With GrapeCity Documents v2 sp2, GcWord is adding more Microsoft Word OM features to the API. The Word documents will generate a richer and common feature set that will handle more data. The special highlights of v2 sp2 include the support of content controls, easily designed form-based Word documents, and the ability to bind with XML data.
Let's dive in.
Creating templates, forms, or documents are some common scenarios executed in MS Word; for example, arranging a school parent/teacher meeting using dynamic forms. The form should be a template that includes the school logo and school name by default along with the form field labels. The school has thousands of active students and would like to generate a pre-filled field bound to a database in order to send it online.
With the support of Content Controls, forms can now be designed using GcWord. You can add many types of content controls with respective properties to design forms and templates.
Custom XML parts are used in Word documents to store XML data. Content controls can be bound with these XML parts to generate forms and template documents. A good part of this binding occurs when a user edits the text in the UI of Word document and the corresponding XML element is automatically updated. Similarly, if element values in the custom XML parts are changed, the bound content controls to the XML elements display the new data.
The binding of content control with XML parts can be used in many scenarios. For example, an online store wants to send annual greetings to customers and needs to add a customized note, stating the yearly bonus added to the account.
The data is in the form of an XML document that contains XML data with the customer's name and other details. This data needs to be mapped to the content controls in order to generate multiple greeting letters. In the document above, CustomerName from the XML file is mapped to PlainText content control.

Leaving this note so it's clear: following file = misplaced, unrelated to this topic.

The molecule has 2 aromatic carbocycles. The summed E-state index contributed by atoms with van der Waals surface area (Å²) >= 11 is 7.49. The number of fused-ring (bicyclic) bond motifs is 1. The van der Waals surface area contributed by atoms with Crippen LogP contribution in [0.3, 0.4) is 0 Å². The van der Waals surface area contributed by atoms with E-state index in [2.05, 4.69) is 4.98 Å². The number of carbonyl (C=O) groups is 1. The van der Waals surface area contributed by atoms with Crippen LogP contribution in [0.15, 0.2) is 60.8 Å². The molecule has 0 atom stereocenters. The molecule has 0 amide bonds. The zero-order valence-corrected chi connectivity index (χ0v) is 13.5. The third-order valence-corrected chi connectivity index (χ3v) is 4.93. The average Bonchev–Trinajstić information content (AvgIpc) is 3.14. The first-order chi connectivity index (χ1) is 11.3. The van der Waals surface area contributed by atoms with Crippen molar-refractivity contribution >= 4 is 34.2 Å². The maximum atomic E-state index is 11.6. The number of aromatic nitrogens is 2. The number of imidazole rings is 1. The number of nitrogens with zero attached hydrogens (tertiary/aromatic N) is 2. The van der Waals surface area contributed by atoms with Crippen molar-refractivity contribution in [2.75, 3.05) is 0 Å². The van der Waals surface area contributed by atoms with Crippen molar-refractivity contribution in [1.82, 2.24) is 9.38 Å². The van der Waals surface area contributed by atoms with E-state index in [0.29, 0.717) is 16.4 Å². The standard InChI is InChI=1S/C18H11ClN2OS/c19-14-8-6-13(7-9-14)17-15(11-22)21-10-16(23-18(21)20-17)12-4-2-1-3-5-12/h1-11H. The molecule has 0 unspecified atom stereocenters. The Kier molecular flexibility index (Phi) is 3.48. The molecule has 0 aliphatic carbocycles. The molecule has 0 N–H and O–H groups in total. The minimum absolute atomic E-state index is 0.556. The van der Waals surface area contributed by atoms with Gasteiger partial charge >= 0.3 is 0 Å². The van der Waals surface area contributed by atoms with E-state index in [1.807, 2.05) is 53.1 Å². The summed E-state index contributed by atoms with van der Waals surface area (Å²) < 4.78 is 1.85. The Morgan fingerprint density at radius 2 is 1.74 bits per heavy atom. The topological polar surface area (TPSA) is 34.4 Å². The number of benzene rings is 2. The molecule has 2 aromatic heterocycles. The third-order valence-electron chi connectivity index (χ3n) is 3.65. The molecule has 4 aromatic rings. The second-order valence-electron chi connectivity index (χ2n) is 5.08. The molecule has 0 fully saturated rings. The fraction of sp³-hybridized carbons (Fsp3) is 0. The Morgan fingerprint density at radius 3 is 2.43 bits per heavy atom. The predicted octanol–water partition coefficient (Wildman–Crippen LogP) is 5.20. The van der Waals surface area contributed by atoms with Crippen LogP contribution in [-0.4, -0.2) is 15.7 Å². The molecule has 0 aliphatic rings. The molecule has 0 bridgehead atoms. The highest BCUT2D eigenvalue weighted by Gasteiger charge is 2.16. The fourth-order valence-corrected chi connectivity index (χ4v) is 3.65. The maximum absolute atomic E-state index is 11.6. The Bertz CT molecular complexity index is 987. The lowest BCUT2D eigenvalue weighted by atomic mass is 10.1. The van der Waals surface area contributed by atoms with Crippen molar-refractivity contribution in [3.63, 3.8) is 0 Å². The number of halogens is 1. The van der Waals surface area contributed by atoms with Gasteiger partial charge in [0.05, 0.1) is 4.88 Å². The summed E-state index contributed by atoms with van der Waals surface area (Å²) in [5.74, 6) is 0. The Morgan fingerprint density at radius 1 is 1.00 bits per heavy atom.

In this release, we added the capability of binding content controls to these XMP parts using CustomXMLPart class in GcWord. You can add, load, and modify custom XML parts and save the document with custom XML parts as .docx files.
Binding in this way is convenient because if a user edits the text in the UI of Word document, the corresponding XML element is automatically updated. Similarly, if element values in the custom XML parts are changed, the content controls that are bound to the XML elements display the new data. To bind content controls with XML parts, GcWord also provides the XMLMapping class. You can map the content control with the XML node, or map any built-in property value with a content control.
GcWordDocument doc = new GcWordDocument(); // create custom xml element to map const string ns = "http://cusomxml/"; XmlDocument xml = new XmlDocument(); xml.AppendChild(xml.CreateXmlDeclaration("1.0", "utf-8", null)); XmlNode root = xml.AppendChild(xml.CreateElement("root", ns)); XmlNode child = root.AppendChild(xml.CreateElement("child", ns)); child.InnerText = "test value"; // add the xml document to a new custom xml part doc.CustomXmlParts.Add(xml); // map a new content control to the xml element ContentControl cc = doc.Body.ContentControls.Add(ContentControlType.Text, false); // gets the content control mapped value string value = cc.XmlMapping.SetMapping(child); // change the mapped value in the xml document and the content control cc.XmlMapping.TrySetValue("new test value"); // set a built-in property value doc.Settings.BuiltinProperties.Author = "me"; doc.Body.Paragraphs.Add(); // add a new content control for the built-in property ContentControl ccp = doc.Body.ContentControls.Add(ContentControlType.Text, false); // map the built-in property value with the content control // now when a user user changes the content control value the built-in property will be changed automatically string author = ccp.XmlMapping.SetMapping(() => doc.Settings.BuiltinProperties.Author); doc.Save("xml-mapping.docx");
You may have certain content that you do not want to appear in the Word document, but still want to keep it as part of the document for future insertion as per user action. A Glossary document acts as supplementary document storage that stores the definition and content for those instances.
For example, if you have real estate contract document where you would like to keep certain optional clauses, you would want to add them as an optional clause and to choose from the footer dropdown.
GcWord adds the GlossaryDocument and BuildingBlock classes to be able to add this type of kind of content to Word documents. Since this is in MS Word, there are several pre-defined blocks of text and formatting (known as Building Blocks). The Building Block galleries include pre-formatted Headers, Footers, Page Numbers, Text Boxes, Cover Pages, Watermarks, Quick Tables, Tables of Contents, Bibliographies, and Equations. The BuildingBlock class will help in adding content, (like a GlossaryDocument) to any Building Block Gallery type.
What do you think about above features in GcWord? Please leave a comment below.